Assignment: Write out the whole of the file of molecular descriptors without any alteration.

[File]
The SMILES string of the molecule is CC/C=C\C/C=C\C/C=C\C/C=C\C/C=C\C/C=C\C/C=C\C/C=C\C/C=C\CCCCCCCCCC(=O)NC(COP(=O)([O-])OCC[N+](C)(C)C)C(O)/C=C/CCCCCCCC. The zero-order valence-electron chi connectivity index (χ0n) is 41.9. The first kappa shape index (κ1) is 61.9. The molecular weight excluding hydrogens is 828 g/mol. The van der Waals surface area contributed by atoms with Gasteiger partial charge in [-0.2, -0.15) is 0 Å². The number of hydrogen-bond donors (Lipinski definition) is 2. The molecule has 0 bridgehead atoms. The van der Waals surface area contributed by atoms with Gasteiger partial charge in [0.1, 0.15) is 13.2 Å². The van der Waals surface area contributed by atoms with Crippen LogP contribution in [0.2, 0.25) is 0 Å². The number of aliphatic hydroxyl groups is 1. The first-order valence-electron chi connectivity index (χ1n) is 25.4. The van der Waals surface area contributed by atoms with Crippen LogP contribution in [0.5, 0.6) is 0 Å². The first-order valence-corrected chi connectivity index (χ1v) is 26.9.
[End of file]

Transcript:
The SMILES string of the molecule is CC/C=C\C/C=C\C/C=C\C/C=C\C/C=C\C/C=C\C/C=C\C/C=C\C/C=C\CCCCCCCCCC(=O)NC(COP(=O)([O-])OCC[N+](C)(C)C)C(O)/C=C/CCCCCCCC. The zero-order valence-electron chi connectivity index (χ0n) is 41.9. The first kappa shape index (κ1) is 61.9. The molecular weight excluding hydrogens is 828 g/mol. The van der Waals surface area contributed by atoms with Gasteiger partial charge in [-0.2, -0.15) is 0 Å². The number of hydrogen-bond donors (Lipinski definition) is 2. The molecule has 0 bridgehead atoms. The van der Waals surface area contributed by atoms with Gasteiger partial charge in [0.1, 0.15) is 13.2 Å². The van der Waals surface area contributed by atoms with Crippen LogP contribution in [0.2, 0.25) is 0 Å². The number of aliphatic hydroxyl groups is 1. The first-order valence-electron chi connectivity index (χ1n) is 25.4. The van der Waals surface area contributed by atoms with Crippen LogP contribution in [0.5, 0.6) is 0 Å². The first-order valence-corrected chi connectivity index (χ1v) is 26.9.